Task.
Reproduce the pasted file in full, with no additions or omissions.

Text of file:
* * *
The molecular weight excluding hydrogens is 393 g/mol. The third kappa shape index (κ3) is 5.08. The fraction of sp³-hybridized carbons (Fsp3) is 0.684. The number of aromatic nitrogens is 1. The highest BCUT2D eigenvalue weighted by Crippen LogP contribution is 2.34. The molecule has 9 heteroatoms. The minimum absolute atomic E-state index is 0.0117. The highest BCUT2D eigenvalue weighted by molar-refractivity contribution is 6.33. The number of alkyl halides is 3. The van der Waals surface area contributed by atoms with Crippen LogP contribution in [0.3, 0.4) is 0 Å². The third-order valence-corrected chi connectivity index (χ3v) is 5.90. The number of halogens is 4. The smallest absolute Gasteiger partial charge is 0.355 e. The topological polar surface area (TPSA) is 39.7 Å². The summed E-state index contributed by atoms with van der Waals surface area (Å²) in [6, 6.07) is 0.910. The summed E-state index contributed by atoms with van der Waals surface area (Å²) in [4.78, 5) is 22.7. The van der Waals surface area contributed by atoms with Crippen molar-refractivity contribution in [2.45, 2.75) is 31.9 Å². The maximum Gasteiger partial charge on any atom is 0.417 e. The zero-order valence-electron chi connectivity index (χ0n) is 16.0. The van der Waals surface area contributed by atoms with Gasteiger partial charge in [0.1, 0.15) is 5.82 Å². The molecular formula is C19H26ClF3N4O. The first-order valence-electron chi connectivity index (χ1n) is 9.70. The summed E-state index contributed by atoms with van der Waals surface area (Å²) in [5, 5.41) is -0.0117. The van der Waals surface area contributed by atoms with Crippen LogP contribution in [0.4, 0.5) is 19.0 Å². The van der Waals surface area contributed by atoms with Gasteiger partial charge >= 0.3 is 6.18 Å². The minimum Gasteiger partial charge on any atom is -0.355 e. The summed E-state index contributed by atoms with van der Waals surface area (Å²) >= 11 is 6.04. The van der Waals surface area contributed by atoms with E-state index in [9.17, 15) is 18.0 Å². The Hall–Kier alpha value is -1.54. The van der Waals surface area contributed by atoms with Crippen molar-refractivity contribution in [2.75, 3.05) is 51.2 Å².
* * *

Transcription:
The molecular weight excluding hydrogens is 393 g/mol. The third kappa shape index (κ3) is 5.08. The fraction of sp³-hybridized carbons (Fsp3) is 0.684. The number of aromatic nitrogens is 1. The highest BCUT2D eigenvalue weighted by Crippen LogP contribution is 2.34. The molecule has 9 heteroatoms. The minimum absolute atomic E-state index is 0.0117. The highest BCUT2D eigenvalue weighted by molar-refractivity contribution is 6.33. The number of alkyl halides is 3. The van der Waals surface area contributed by atoms with Crippen LogP contribution in [0.3, 0.4) is 0 Å². The third-order valence-corrected chi connectivity index (χ3v) is 5.90. The number of halogens is 4. The smallest absolute Gasteiger partial charge is 0.355 e. The topological polar surface area (TPSA) is 39.7 Å². The summed E-state index contributed by atoms with van der Waals surface area (Å²) in [6, 6.07) is 0.910. The summed E-state index contributed by atoms with van der Waals surface area (Å²) in [4.78, 5) is 22.7. The van der Waals surface area contributed by atoms with Crippen molar-refractivity contribution in [2.45, 2.75) is 31.9 Å². The maximum Gasteiger partial charge on any atom is 0.417 e. The zero-order valence-electron chi connectivity index (χ0n) is 16.0. The van der Waals surface area contributed by atoms with Gasteiger partial charge in [0.1, 0.15) is 5.82 Å². The molecular formula is C19H26ClF3N4O. The first-order valence-electron chi connectivity index (χ1n) is 9.70. The summed E-state index contributed by atoms with van der Waals surface area (Å²) in [5, 5.41) is -0.0117. The van der Waals surface area contributed by atoms with Crippen LogP contribution in [0.4, 0.5) is 19.0 Å². The van der Waals surface area contributed by atoms with Gasteiger partial charge >= 0.3 is 6.18 Å². The minimum Gasteiger partial charge on any atom is -0.355 e. The summed E-state index contributed by atoms with van der Waals surface area (Å²) >= 11 is 6.04. The van der Waals surface area contributed by atoms with E-state index in [9.17, 15) is 18.0 Å². The Hall–Kier alpha value is -1.54. The van der Waals surface area contributed by atoms with Crippen molar-refractivity contribution in [2.75, 3.05) is 51.2 Å².